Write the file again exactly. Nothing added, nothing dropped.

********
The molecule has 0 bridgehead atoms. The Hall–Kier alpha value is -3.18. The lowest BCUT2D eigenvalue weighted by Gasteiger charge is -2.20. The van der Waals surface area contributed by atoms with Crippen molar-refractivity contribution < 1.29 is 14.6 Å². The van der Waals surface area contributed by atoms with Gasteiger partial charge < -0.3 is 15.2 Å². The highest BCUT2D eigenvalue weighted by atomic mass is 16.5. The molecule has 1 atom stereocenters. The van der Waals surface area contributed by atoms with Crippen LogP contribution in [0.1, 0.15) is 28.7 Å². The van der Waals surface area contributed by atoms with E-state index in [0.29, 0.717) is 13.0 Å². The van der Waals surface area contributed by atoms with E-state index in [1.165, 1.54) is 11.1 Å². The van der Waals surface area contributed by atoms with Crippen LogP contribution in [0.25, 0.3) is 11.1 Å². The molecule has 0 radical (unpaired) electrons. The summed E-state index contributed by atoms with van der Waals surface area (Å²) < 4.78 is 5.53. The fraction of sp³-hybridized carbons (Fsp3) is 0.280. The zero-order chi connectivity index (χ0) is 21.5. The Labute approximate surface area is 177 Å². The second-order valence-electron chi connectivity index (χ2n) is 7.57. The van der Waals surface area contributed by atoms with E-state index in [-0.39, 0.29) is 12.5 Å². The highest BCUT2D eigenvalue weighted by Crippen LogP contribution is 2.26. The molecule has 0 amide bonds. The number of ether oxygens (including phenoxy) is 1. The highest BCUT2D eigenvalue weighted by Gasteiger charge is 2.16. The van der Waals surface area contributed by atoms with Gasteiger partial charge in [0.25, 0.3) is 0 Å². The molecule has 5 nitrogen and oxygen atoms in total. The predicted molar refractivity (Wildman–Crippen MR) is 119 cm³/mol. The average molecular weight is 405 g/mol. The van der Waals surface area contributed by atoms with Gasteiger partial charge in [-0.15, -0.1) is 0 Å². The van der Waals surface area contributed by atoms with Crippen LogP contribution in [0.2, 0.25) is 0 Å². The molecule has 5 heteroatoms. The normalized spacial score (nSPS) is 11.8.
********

The molecule has 0 bridgehead atoms. The Hall–Kier alpha value is -3.18. The lowest BCUT2D eigenvalue weighted by Gasteiger charge is -2.20. The van der Waals surface area contributed by atoms with Crippen molar-refractivity contribution < 1.29 is 14.6 Å². The van der Waals surface area contributed by atoms with Gasteiger partial charge < -0.3 is 15.2 Å². The highest BCUT2D eigenvalue weighted by atomic mass is 16.5. The molecule has 1 atom stereocenters. The van der Waals surface area contributed by atoms with Crippen LogP contribution in [0.1, 0.15) is 28.7 Å². The van der Waals surface area contributed by atoms with E-state index in [0.29, 0.717) is 13.0 Å². The van der Waals surface area contributed by atoms with E-state index in [1.165, 1.54) is 11.1 Å². The van der Waals surface area contributed by atoms with Crippen LogP contribution in [0.25, 0.3) is 11.1 Å². The molecule has 0 radical (unpaired) electrons. The summed E-state index contributed by atoms with van der Waals surface area (Å²) < 4.78 is 5.53. The fraction of sp³-hybridized carbons (Fsp3) is 0.280. The zero-order chi connectivity index (χ0) is 21.5. The Labute approximate surface area is 177 Å². The second-order valence-electron chi connectivity index (χ2n) is 7.57. The van der Waals surface area contributed by atoms with E-state index in [-0.39, 0.29) is 12.5 Å². The highest BCUT2D eigenvalue weighted by Crippen LogP contribution is 2.26. The molecule has 0 amide bonds. The number of ether oxygens (including phenoxy) is 1. The highest BCUT2D eigenvalue weighted by Gasteiger charge is 2.16. The van der Waals surface area contributed by atoms with Gasteiger partial charge in [0.25, 0.3) is 0 Å². The molecule has 5 nitrogen and oxygen atoms in total. The predicted molar refractivity (Wildman–Crippen MR) is 119 cm³/mol. The average molecular weight is 405 g/mol. The van der Waals surface area contributed by atoms with Gasteiger partial charge in [-0.15, -0.1) is 0 Å². The van der Waals surface area contributed by atoms with Crippen LogP contribution in [0.2, 0.25) is 0 Å². The molecule has 5 heteroatoms. The normalized spacial score (nSPS) is 11.8.